i figured that it would be a sufficiently easy model to test, and that getting data would be relatively easy. however, it’s quite a general and basic model in itself, and so there may be flaws in the analysis. the results are quite interesting and informative, but if you would like to bore yourself with the full gamut of econometric analysis, you can see it all here.

the results indicate that, on average, adding another traffic cop to the streets would reduce the average travel time by about 75 seconds. On the flip side, an additional car on the road would increase travel time by 5 seconds.

before we get in to what this could possibly mean, let’s talk about how i did this research. first, i picked a specific route for this study – asad gate to wireless, mohakhali, and the way back, via bijoy sharani and mohakhali rail crossing. this route was selected for several methodological reasons:

  • rickshaws are not allowed to travel on this route, and so the impact of these slow-moving vehicles on traffic jams was controlled. 
  • there are no schools along this route, which means that congestion on this route is also not due to school traffic.
  • parking is prohibited along most of this route, and so most vehicles are supposed to be in motion on this route.
  • this route is one of the most notorious jam-packed roads in the city, particularly in the evenings.
  • there is always generally a high concentration of traffic police on duty along the route.

i collected data on the time taken to traverse the route, the number of traffic cops along the route, and the average traffic gathered at two points during my trip. the last of these was collected at great risk to life and limb: once my car was stopped at the traffic light, i jumped out and counted the number of cars waiting at the light, and then jumped back in to my car once traffic started moving again. data was collected at both morning and evening peak traffic hours. morning rush hour here is defined as between 7 am and 9:30 am, and evening rush hour ranges from 5 pm to 8 pm. to randomize the data, i travelled at different times every day during these two blocks.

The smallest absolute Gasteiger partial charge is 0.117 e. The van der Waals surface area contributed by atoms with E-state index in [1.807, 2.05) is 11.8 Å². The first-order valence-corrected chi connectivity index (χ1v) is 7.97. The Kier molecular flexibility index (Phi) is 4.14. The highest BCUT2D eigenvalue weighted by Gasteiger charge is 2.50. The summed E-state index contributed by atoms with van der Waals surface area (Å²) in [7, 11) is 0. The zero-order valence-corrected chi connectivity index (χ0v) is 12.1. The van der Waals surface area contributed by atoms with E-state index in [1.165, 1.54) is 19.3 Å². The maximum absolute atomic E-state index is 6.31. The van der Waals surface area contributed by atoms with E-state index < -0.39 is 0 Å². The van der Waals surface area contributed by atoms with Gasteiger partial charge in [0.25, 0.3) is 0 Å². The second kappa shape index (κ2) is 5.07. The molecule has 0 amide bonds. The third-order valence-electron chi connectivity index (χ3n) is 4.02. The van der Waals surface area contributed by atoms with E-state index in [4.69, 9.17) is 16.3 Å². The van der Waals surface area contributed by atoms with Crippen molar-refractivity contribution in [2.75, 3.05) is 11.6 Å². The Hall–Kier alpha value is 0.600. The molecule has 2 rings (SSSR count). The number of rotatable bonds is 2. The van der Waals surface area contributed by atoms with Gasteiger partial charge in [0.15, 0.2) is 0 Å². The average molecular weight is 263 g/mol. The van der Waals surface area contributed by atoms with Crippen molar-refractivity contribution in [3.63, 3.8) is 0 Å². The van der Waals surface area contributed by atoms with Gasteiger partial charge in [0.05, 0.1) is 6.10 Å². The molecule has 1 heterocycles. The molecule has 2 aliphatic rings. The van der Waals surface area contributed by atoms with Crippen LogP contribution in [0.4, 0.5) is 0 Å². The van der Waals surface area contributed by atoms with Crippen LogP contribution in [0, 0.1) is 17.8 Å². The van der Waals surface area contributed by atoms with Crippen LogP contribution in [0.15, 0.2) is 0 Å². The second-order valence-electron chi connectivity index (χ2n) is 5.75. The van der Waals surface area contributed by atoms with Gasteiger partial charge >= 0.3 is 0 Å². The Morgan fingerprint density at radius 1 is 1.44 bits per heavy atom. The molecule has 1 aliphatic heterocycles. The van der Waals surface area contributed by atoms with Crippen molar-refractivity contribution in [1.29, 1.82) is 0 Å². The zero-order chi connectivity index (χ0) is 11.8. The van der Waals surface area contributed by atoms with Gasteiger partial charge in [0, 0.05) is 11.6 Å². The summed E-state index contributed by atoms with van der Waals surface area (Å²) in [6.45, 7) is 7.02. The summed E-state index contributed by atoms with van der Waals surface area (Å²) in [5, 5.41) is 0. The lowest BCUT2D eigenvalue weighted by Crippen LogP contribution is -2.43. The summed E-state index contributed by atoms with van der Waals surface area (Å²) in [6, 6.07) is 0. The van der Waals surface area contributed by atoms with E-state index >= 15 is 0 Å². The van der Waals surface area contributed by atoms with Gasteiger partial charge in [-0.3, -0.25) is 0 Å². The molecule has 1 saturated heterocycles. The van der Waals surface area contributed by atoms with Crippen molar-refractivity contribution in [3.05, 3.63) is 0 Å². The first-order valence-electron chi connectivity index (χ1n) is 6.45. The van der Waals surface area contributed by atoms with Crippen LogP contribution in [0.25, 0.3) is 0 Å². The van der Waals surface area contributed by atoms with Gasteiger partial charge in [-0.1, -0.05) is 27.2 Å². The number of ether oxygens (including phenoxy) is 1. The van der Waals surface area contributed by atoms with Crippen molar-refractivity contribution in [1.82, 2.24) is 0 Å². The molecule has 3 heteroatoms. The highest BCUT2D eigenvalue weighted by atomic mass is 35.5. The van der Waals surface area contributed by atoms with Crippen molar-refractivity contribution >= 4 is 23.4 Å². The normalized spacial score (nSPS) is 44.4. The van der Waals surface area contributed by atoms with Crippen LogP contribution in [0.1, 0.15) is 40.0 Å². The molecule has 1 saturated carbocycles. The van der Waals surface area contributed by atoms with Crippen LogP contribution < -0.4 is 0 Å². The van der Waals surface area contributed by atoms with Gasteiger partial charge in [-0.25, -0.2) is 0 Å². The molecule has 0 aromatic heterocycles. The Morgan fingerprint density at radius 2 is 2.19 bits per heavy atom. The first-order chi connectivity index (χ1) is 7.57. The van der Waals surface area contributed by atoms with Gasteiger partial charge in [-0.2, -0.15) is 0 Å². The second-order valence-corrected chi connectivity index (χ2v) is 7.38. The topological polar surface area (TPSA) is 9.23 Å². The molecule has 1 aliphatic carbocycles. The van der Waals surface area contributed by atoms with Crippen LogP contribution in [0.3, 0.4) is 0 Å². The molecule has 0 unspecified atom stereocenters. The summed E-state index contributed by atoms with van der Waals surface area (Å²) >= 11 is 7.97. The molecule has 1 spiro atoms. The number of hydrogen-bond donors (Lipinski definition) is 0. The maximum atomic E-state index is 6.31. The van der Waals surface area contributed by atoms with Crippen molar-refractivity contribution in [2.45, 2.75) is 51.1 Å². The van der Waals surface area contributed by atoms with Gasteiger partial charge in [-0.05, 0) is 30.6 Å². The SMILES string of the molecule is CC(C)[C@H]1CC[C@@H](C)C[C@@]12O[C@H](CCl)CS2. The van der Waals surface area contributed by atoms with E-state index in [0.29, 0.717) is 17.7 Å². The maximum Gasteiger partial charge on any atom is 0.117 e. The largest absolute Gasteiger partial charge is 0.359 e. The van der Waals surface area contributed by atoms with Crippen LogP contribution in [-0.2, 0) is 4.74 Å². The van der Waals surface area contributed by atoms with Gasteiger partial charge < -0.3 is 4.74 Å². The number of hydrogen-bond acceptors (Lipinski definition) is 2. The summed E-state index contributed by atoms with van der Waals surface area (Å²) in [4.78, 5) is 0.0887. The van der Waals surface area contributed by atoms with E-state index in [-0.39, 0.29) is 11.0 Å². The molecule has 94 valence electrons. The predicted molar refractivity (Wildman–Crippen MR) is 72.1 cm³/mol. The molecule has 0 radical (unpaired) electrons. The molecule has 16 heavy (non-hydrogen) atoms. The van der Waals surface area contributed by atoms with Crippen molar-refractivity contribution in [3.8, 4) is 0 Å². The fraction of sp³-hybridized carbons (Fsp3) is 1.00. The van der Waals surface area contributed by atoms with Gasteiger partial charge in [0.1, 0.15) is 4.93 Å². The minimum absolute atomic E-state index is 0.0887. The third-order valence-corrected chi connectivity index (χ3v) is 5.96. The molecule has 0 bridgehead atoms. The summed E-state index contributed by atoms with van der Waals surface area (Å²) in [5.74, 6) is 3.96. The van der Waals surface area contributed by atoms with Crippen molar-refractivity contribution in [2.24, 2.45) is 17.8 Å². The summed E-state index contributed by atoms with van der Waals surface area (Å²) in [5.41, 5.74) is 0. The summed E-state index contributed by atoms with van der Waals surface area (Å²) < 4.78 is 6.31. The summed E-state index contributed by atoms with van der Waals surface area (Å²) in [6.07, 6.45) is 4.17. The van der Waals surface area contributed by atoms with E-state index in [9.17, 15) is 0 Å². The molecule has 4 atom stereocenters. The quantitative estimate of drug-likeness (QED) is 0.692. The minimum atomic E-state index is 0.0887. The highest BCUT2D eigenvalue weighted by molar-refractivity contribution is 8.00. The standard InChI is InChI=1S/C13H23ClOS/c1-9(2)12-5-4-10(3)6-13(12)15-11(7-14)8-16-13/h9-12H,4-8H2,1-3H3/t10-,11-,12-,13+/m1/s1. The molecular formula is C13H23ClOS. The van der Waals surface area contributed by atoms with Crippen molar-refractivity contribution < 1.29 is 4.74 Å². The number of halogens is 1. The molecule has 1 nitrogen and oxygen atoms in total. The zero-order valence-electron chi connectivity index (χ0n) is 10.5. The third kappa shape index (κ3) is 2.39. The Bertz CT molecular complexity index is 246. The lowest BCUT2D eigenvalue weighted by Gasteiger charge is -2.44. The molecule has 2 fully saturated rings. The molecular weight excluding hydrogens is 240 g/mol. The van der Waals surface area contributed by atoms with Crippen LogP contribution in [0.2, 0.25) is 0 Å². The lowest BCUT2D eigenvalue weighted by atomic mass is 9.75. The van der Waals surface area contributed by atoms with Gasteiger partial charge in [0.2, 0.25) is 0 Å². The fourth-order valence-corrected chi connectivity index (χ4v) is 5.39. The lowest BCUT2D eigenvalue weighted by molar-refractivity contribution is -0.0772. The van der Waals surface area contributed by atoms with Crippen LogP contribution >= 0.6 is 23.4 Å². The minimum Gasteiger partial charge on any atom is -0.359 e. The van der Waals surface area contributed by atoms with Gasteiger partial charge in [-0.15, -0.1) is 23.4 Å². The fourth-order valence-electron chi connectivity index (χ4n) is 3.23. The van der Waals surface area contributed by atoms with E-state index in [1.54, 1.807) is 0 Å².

what do the results mean? well, to deal with the simple things first, the second result makes sense. given the limited road capacity, more traffic on the streets would obviously lead to more traffic and therefore increased travel time. 

the traffic cop phenomenon is harder to explain though. after all, most of their activity seems to standing at traffic intersections all day, languidly waving to cars to pass or stop. except, of course, if you have an accident or are being mugged. in which case they are most likely to disappear faster than a rabbit after a gunshot.